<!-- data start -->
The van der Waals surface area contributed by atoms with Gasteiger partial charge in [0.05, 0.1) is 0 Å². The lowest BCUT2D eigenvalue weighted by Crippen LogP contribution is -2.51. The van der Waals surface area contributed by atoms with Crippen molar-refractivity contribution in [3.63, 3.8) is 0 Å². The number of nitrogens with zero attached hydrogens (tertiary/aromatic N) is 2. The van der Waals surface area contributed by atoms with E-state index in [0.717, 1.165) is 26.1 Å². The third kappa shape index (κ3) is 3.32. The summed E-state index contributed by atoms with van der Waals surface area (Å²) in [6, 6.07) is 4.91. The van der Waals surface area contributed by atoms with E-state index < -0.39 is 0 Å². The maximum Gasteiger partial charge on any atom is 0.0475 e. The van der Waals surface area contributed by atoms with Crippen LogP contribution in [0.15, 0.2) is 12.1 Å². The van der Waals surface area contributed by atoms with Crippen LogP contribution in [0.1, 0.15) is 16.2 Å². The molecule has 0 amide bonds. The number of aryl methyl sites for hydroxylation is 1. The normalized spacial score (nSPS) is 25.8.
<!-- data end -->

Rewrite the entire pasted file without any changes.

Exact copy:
The van der Waals surface area contributed by atoms with Gasteiger partial charge in [0.05, 0.1) is 0 Å². The lowest BCUT2D eigenvalue weighted by Crippen LogP contribution is -2.51. The van der Waals surface area contributed by atoms with Crippen molar-refractivity contribution in [3.63, 3.8) is 0 Å². The number of nitrogens with zero attached hydrogens (tertiary/aromatic N) is 2. The van der Waals surface area contributed by atoms with E-state index in [0.717, 1.165) is 26.1 Å². The third kappa shape index (κ3) is 3.32. The summed E-state index contributed by atoms with van der Waals surface area (Å²) in [6, 6.07) is 4.91. The van der Waals surface area contributed by atoms with E-state index < -0.39 is 0 Å². The maximum Gasteiger partial charge on any atom is 0.0475 e. The van der Waals surface area contributed by atoms with Crippen LogP contribution in [0.15, 0.2) is 12.1 Å². The van der Waals surface area contributed by atoms with Crippen LogP contribution in [0.1, 0.15) is 16.2 Å². The molecule has 0 amide bonds. The number of aryl methyl sites for hydroxylation is 1. The normalized spacial score (nSPS) is 25.8.